Rabbi Gil Student writes: "There is a practice among some to refrain from eating at the home of others on Passover (what I believe some call "mishing"). While it is difficult to pin down a label of permissible or forbidden on this practice, I was wondering whether this custom is proper or not. It seems to imply that other people are insufficiently religious and that you don’t trust their kosher standards. That doesn’t seem like a good thing to do. I’d like to suggest that it is a dispute between Rashi and Tosafos whether this practice is proper."
Eskimo posts to Hirhurim: There are a lot of Jews that truly don’t want to offend others. There are a lot of communal rabbis, especially in smaller towns, that don’t eat out as a rule. The ideal would be that everyone is careful about kashrus, and everyone is frum. But that isn’t reality. What about people who don’t keep kosher at all, or barely, and aren’t shomer shabbos who a rabbi invites over? Would Tzvi call it "offensive and obnoxious" for the rabbi to say that he doesn’t eat out when the offer to reciprocate comes? Or is it better to eat with some but not others? Or should kashrus just go out the window because of k’vod habrios, which is also a d’oraisa?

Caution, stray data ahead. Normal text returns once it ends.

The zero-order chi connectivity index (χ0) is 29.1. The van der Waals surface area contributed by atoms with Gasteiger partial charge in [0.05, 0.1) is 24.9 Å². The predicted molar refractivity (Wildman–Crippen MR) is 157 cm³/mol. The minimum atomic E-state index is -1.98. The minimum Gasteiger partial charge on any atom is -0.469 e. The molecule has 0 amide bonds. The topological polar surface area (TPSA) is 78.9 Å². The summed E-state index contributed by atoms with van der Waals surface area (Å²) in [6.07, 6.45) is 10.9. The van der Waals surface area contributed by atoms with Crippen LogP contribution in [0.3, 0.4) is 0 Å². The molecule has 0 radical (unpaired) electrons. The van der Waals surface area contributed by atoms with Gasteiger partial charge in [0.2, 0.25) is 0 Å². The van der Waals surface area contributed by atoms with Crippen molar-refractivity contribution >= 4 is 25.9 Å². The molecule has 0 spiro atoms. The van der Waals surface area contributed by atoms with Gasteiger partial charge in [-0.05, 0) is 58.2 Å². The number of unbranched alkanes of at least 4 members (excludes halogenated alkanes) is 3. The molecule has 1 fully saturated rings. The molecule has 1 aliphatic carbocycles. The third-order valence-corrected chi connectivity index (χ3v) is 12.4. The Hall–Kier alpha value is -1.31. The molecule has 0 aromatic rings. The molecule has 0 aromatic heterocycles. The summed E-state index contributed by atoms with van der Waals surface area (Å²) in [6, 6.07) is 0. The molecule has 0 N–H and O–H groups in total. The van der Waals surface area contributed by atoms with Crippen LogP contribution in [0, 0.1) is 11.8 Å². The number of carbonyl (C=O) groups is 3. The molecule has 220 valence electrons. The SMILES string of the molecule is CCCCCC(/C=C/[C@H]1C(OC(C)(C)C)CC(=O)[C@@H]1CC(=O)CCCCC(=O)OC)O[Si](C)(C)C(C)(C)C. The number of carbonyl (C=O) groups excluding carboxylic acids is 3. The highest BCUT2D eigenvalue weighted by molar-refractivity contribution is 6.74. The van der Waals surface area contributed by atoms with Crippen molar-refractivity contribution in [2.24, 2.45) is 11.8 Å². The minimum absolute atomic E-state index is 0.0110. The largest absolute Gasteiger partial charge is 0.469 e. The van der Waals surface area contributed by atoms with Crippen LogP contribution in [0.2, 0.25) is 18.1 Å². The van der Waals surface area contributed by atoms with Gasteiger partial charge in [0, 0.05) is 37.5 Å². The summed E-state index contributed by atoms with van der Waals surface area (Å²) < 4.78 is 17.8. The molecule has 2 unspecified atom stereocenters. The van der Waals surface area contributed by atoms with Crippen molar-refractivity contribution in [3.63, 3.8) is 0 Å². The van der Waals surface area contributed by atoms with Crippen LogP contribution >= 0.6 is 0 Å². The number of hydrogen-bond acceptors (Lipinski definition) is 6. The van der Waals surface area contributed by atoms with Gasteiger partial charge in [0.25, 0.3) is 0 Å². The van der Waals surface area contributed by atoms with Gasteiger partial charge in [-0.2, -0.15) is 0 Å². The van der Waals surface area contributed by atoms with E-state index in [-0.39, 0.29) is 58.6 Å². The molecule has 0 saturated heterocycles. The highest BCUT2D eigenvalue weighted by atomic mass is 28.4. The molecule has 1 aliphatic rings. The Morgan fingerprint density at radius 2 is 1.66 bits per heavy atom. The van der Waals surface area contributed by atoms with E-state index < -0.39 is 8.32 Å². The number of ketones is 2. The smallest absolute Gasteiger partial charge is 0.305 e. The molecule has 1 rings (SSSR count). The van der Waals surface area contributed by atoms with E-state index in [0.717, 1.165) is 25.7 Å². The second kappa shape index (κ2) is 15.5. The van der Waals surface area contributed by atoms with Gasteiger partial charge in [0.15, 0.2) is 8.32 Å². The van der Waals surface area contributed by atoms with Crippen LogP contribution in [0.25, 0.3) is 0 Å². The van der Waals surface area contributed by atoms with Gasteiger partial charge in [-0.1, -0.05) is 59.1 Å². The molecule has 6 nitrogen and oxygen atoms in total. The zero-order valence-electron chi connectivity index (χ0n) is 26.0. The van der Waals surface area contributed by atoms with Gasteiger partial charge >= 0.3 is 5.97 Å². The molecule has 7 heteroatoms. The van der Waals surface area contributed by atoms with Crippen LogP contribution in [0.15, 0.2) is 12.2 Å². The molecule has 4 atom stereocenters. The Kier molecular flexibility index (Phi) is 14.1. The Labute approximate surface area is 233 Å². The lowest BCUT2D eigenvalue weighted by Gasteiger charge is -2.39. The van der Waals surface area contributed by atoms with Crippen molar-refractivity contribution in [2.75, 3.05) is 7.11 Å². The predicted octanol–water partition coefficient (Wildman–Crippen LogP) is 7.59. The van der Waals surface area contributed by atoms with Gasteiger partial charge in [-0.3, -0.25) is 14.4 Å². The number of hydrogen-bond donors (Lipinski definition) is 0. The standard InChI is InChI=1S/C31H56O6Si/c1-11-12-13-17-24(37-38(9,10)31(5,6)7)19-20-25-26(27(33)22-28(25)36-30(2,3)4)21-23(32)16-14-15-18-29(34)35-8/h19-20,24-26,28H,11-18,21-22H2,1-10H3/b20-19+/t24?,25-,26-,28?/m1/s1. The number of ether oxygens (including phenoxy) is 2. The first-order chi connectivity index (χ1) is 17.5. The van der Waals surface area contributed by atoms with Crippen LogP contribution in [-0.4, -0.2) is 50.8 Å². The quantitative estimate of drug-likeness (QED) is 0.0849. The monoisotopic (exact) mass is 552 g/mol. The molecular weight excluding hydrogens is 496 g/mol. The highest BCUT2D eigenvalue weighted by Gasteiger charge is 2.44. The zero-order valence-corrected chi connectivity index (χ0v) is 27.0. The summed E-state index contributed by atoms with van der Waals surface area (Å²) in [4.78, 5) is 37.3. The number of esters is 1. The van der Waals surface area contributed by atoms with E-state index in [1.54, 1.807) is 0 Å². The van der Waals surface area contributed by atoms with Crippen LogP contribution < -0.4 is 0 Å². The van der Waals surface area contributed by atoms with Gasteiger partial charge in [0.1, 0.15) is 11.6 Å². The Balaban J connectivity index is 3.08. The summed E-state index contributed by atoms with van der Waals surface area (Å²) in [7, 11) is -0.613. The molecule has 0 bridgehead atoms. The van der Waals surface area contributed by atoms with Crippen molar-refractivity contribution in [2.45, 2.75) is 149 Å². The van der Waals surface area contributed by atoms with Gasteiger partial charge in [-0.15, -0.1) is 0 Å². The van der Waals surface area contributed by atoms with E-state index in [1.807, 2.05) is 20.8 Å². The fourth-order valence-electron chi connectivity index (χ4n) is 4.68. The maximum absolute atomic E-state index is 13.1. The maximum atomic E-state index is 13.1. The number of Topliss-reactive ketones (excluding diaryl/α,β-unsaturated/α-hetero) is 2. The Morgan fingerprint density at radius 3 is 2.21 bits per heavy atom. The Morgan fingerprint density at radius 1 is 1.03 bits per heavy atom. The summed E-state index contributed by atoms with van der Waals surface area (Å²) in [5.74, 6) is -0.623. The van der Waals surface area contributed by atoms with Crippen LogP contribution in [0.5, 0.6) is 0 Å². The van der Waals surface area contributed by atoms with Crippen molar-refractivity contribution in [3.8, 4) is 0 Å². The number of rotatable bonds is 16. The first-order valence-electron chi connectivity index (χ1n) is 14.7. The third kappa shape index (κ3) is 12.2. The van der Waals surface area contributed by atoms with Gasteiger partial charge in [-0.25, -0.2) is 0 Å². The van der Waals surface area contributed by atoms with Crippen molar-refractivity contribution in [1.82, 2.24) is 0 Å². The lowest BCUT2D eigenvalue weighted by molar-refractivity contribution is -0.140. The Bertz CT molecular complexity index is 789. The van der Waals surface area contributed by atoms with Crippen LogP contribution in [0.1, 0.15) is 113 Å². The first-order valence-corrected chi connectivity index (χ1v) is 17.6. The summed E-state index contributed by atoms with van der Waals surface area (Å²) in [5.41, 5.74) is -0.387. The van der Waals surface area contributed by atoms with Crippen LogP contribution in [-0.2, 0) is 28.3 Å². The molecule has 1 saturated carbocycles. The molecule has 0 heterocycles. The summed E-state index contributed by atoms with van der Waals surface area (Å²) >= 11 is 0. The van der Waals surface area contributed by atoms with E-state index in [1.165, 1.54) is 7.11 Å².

I just had a rebbitzen widow at my table. She told me that there was a family that came to her house on Pesach for many years. One year, the family wanted to reciprocate. The rebbitzen explained (nicely) that she couldn’t eat at the house of someone who wasn’t religious. The woman was very offended and said, "I feel sorry for you." They didn’t come again on Pesach.
This was a no-win situation, of course, because (as anyone who has lived in a smaller community knows) it is exactly this sort of person who will be offended, not the person who keeps yoshon and cholov yisroel. Would it have been better if she had said, "We don’t eat out at all?" I don’t know the answer. Do you, Tzvi?